SCIO Community Magazine
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PeeforFree inspires action to improve access and affordability of medical supplies

This may seem an odd time to drive a campaign about peeforfree when we are more than ever staying at home, but it’s more important than ever.

The SCI community has inspired SCIO’s dynamic #peeforfree campaign. In asking what priorities around public policy are critical, access to medical supplies has come to the forefront. Officially launched in 2018, the campaign was paused to generate greater community involvement in advocating for accessible and affordable medical supplies. Here, we explore the progress made and three simple actions you can take from home. Your contribution will add an important personal voice to what we share with the Ontario government.

As intermittent catheters are critical bladder management aids for people with spinal cord injuries, our community is the best place to start to work with the government to improve funding models for better access and affordability of intermittent catheters.

“I believe comprehensive catheter coverage for Ontarians is an issue of equity and respect. Based upon best evidence, we should not expect patients to reuse single-use medical products, like intermittent catheters,” explains Dr. Dean Elterman. “Our catheter coverage lags behind the rest of the industrialized world, and our patients deserve better.”

7 domains

This work has engaged a Steering Committee, stakeholder briefing, online portal and two dedicated Town Hall sessions. The seven domains investigated are: user experience; user education; medical supply access; medical supply affordability; other medical supplies; Indigenous & rural communities and health economics. 

Government relations consultant Nancy Abbey explains, “This project is vital as it will provide the Ontario government with the necessary compelling evidence for intermittent catheters to be appropriately funded to prevent patients from having to reuse catheters for financial reasons. Individuals should have access to a full complement of catheter options and be able to continue to use the catheter that best works for them as they transition through the healthcare system.”

A myriad of funding programs

You may be one of the 38,000 people with a spinal cord injury in Ontario who uses intermittent catheters every day. Unless you are part of specialist programs covering access to single-use ICs, the supply cost can be up to $2,500 a month.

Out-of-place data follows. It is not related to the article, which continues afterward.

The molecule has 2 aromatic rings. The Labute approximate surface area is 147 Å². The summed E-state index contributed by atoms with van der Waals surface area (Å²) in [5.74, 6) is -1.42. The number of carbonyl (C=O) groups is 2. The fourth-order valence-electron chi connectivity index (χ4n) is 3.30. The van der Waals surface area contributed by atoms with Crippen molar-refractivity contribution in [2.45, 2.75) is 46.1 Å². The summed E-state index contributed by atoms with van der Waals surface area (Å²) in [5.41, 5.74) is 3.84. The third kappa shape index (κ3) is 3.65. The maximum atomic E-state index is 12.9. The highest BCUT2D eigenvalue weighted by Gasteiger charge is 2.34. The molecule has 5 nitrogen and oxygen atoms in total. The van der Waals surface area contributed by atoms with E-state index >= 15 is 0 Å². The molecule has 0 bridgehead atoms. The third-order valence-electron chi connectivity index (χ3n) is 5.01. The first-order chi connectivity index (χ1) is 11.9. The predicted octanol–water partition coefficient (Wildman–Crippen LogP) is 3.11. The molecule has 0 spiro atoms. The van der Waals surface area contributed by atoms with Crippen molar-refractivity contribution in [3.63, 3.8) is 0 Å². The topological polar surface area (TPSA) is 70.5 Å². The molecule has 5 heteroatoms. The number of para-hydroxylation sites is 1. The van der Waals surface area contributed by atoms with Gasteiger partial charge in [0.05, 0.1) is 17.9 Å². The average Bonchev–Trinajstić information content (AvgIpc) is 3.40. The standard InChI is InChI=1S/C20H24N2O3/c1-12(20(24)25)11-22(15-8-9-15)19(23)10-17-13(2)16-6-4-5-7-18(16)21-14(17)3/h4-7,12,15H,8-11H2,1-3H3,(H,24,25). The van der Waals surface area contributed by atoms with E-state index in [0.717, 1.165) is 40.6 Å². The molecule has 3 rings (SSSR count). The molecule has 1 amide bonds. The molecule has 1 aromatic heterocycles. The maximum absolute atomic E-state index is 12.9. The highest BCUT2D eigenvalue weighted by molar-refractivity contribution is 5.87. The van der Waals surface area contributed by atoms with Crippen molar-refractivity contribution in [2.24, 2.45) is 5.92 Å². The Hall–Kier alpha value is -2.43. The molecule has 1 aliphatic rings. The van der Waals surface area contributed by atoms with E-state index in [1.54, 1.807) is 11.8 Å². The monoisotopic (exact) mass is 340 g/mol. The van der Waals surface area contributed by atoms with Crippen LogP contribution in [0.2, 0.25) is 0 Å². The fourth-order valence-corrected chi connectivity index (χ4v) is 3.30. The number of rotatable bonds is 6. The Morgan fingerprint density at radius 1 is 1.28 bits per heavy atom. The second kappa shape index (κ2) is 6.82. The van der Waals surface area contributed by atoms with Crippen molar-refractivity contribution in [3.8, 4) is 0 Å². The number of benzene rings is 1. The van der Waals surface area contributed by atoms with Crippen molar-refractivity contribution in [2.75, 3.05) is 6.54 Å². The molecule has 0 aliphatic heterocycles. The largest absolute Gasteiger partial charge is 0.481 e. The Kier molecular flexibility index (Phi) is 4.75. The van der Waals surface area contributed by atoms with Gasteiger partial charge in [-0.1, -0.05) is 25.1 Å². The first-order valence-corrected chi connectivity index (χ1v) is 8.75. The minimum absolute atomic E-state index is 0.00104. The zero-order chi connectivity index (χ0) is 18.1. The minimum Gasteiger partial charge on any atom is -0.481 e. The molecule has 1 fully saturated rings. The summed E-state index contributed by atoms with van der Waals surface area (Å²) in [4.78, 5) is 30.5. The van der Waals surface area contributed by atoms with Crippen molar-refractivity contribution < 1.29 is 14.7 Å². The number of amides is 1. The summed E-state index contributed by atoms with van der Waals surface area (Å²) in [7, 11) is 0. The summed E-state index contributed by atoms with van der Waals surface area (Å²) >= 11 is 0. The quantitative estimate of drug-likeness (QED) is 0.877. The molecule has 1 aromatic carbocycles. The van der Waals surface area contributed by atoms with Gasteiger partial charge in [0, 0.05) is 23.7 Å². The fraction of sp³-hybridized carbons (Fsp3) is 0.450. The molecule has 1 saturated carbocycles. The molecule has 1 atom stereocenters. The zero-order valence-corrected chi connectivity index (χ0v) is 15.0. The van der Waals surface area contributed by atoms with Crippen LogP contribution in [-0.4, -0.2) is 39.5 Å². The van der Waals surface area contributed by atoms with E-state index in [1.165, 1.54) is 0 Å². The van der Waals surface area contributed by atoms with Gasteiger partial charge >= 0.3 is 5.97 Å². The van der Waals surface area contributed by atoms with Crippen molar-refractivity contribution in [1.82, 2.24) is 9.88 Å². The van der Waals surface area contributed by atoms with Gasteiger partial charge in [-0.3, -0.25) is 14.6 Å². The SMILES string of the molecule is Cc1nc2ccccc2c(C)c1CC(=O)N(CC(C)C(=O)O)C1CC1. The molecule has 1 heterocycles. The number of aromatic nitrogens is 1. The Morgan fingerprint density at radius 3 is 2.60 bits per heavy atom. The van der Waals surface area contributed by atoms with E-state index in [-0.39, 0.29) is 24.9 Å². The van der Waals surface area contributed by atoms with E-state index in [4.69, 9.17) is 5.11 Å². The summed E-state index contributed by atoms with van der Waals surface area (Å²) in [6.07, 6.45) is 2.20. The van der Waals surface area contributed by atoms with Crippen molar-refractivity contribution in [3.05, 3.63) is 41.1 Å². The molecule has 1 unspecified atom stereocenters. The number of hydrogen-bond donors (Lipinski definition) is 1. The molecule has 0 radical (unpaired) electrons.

What is very noticeable is that there are myriad reimbursement programs, yet they have not been looked at as a whole in this province. Different entities are layering upon other programs and often pitting against each other on who should pay. The red tape associated is exhausting for users in accessing funding. The SAIL program in Saskatchewan provides a benchmark model worthy of further investigation. Saskatchewan Aids to Independent Living (SAIL) provides assistance to people with physical disabilities to live a more active and independent lifestyle. It also helps people in the management of certain chronic health conditions. This umbrella program also includes the PARA program for people living with SCI and they cover 100% of all supplies, incuding all types of catheters, diapers, gloves, Condom catheters, leg and night bags, suppositories, underpads, wheelchairs, etc. We will explore these in more depth through the small working group.

“While we’re trying to support the future, we need to protect the people we serve every day as well, on a day to day basis,” reassures Peter Athanasopoulos.

It is motivating to see the energy behind special consideration for Indigenous and rural communities. What happens in Toronto is vastly different than what happens in other parts of Ontario. 

Your Move Ontario

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We’re gathering information through our working groups towards the policy report to redefine how funding for medical supplies functions in this province. SCIO’s government relations team will support communities interested in engaging decision-makers around submission to the Government of Ontario. We invite you to go to YourMoveOntario.ca. 

The #peeforfree campaign complements the Rolling Through Barriers campaign with leaders telling us why they care about accessibility. User testimonials are a powerful voice with which to catch the attention of the government. 

3 simple actions

We ask for your participation from the safety and comfort of your home. 

  1. Visit the YourMoveOntario.ca webpage – learn more about peeforfree and summaries of the new reports 
  2. Write to your MPP today – type in your postal code to send a personalized letter to your MPP. You can edit or send as is.
  3. Use Your Smartphone to Share Your Voice – follow the directions for recording a one-minute video using your smartphone. You have everything you need to help create one-minute videos. We have created three questions and simple instructions. 

 

By John Gregory, PeeforFree Project Manager | Summer 2020

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